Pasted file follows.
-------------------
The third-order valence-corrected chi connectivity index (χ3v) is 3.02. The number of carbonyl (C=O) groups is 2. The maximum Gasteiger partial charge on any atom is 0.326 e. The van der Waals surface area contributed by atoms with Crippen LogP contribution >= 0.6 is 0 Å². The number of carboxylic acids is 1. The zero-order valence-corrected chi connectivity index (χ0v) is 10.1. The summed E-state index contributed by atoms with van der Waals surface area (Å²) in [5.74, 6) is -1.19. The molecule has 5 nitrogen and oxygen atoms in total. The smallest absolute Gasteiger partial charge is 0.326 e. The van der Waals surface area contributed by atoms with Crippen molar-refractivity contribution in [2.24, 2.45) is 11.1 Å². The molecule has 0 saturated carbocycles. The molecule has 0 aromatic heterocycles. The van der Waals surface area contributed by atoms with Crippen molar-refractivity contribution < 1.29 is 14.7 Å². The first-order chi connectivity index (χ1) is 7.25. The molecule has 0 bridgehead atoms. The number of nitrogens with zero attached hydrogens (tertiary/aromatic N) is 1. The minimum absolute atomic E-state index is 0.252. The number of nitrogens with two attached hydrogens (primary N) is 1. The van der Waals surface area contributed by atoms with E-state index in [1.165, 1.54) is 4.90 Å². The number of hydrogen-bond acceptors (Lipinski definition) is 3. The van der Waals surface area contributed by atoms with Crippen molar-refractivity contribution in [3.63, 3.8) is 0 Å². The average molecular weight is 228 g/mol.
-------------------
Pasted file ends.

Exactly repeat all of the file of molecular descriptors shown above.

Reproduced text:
The third-order valence-corrected chi connectivity index (χ3v) is 3.02. The number of carbonyl (C=O) groups is 2. The maximum Gasteiger partial charge on any atom is 0.326 e. The van der Waals surface area contributed by atoms with Crippen LogP contribution >= 0.6 is 0 Å². The number of carboxylic acids is 1. The zero-order valence-corrected chi connectivity index (χ0v) is 10.1. The summed E-state index contributed by atoms with van der Waals surface area (Å²) in [5.74, 6) is -1.19. The molecule has 5 nitrogen and oxygen atoms in total. The smallest absolute Gasteiger partial charge is 0.326 e. The van der Waals surface area contributed by atoms with Crippen molar-refractivity contribution in [2.24, 2.45) is 11.1 Å². The molecule has 0 saturated carbocycles. The molecule has 0 aromatic heterocycles. The van der Waals surface area contributed by atoms with Crippen molar-refractivity contribution < 1.29 is 14.7 Å². The first-order chi connectivity index (χ1) is 7.25. The molecule has 0 bridgehead atoms. The number of nitrogens with zero attached hydrogens (tertiary/aromatic N) is 1. The minimum absolute atomic E-state index is 0.252. The number of nitrogens with two attached hydrogens (primary N) is 1. The van der Waals surface area contributed by atoms with E-state index in [1.165, 1.54) is 4.90 Å². The number of hydrogen-bond acceptors (Lipinski definition) is 3. The van der Waals surface area contributed by atoms with Crippen molar-refractivity contribution in [3.63, 3.8) is 0 Å². The average molecular weight is 228 g/mol.